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The Ribbon of Light, LA City’s Project on Sixth Street Bridge

The original Sixth Street Viaduct opened in 1932 in Los Angeles, connecting Downtown Los Angeles to Boyle Heights. At the time it was the largest and longest of all the bridges in the city. Unfortunately, they didn’t test materials back then, and it was unknown at the time that the materials used to build the bridge would cause a chemical reaction called an Alkali Silica Reaction, which is also known as a concrete cancer. In 1952 the bridge began to crack, and after multiple failed attempts to repair it over the years, it ultimately was deemed seismically deficient, and the decision was made to demolish it.

Fast forward to 2012 when the City of Los Angeles decided to not only replace the bridge with a new, better viaduct, but to hold an international design competition for the right to design it. Ultimately, the winner was design firm HNTB with its design dubbed The Ribbon of Light. It features ten pairs of arches ranging in size from 30 to 60-feet. The bridge will not only have four lanes of traffic like before, but it will have a bicycle lane on each side, 14-foot-wide sidewalks, and five sets of stairs that let pedestrians exit the bridge at different locations. One of the main highlights of the bridge will be the 3 level helical ramp that pedestrians will be able to walk or bike down from the deck level of the bridge. The bridge will also be a special place at night for Angelinos, as the arches will be lit up with color changing LED lights for different events and celebrations.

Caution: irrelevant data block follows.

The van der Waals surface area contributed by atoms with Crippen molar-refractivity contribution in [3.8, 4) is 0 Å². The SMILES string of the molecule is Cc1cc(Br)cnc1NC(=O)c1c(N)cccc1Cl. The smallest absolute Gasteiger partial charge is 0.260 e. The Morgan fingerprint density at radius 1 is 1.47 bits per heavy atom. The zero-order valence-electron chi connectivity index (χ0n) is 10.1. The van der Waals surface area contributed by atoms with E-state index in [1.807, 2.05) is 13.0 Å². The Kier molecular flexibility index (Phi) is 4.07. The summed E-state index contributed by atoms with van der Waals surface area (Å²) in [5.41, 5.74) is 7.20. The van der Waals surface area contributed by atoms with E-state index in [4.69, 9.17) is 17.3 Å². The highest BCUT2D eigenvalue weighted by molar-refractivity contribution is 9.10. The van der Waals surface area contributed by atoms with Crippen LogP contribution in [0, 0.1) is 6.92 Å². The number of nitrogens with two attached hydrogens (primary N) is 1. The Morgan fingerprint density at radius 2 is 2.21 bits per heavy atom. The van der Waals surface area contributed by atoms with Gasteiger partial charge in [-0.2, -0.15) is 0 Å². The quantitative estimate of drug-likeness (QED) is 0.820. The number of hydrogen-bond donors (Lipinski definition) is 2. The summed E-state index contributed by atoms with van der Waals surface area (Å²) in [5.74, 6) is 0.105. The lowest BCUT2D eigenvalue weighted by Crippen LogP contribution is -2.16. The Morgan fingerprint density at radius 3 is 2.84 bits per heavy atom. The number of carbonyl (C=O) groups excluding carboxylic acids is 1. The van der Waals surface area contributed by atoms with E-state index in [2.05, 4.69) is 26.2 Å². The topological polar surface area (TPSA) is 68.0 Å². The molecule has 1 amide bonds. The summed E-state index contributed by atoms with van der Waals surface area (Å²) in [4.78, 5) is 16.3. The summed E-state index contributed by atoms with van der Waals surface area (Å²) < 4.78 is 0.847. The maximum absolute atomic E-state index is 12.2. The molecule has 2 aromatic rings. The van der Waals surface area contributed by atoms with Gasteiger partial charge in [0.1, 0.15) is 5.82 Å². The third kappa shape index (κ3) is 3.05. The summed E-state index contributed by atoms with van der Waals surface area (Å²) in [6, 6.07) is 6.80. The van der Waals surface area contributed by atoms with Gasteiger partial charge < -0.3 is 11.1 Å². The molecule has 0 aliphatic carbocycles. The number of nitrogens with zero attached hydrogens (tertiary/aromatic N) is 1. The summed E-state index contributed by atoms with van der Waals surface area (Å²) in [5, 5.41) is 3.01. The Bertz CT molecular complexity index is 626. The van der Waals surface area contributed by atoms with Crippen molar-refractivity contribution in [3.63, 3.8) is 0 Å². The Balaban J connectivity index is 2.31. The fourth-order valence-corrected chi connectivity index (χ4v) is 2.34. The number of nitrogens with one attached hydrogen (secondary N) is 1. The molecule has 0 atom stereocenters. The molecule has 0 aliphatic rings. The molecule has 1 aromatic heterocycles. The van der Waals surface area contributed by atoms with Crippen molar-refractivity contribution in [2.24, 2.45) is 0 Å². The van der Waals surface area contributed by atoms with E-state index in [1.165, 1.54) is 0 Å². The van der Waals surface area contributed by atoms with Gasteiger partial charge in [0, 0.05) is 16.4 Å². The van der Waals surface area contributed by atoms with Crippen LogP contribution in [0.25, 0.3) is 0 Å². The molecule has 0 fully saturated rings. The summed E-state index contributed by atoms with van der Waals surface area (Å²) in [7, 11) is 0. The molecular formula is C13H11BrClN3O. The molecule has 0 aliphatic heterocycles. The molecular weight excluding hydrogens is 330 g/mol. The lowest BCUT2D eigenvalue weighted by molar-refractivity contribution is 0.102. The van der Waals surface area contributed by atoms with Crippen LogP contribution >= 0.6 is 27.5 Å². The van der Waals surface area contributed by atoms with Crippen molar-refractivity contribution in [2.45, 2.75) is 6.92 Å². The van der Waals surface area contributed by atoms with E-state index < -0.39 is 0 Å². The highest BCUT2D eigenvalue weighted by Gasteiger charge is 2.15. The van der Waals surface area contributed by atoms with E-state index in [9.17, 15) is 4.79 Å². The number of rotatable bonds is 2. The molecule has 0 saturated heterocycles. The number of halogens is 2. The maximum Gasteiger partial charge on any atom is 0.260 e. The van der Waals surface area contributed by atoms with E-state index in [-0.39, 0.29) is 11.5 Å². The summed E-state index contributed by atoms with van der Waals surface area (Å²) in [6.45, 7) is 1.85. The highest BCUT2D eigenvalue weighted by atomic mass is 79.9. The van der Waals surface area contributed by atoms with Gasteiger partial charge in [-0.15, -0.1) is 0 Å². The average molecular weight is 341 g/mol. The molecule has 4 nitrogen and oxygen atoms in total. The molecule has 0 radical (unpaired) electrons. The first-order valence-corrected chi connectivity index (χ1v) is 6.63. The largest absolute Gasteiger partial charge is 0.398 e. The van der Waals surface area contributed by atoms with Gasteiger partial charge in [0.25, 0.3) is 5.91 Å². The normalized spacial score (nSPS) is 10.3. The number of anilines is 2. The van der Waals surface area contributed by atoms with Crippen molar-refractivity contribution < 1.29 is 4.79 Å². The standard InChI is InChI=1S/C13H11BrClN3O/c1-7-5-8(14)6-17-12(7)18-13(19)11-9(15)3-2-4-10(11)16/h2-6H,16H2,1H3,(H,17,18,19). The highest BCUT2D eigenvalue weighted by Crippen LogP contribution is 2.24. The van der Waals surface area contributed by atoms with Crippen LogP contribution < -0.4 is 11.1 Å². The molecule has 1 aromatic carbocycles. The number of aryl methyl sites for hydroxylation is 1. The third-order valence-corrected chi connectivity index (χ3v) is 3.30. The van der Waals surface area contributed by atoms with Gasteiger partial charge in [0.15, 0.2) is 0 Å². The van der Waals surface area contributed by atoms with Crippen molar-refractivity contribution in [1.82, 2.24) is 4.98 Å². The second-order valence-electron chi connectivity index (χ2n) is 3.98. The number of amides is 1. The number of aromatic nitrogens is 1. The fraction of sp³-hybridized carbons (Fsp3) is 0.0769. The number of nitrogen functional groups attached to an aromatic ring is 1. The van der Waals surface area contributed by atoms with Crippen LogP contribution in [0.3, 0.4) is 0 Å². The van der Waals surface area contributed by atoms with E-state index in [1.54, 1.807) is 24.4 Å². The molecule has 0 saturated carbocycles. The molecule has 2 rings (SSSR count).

Once the Sixth Street Viaduct is completed, the Bureau of Engineering will begin construction on the new 12-acre Sixth Street Parc (Parks, Arts, River and Connectivity Improvements), which will rest at the base of the bridge. It will feature soccer fields, basketball courts, a dog park, adult fitness areas, children’s playgrounds and splash pads, a skate park, picnic and garden areas, and an amphitheater.

Of course, any large construction in Los Angeles will have to account for the seismic activity in the area, and the new bridge is no exception. Each column will be equipped with triple friction pendulum bearings, which will allow the entire bridge to move 30 inches in either direction during a seismic event. If there is a seismic event, if there is an earthquake, this is where you want to be. This is going to be one of the safest spots anywhere. The bridge deck construction is scheduled to be completed in summer 2022.

Text By ABC Localish | Photo By dezeen.com | Read More Here

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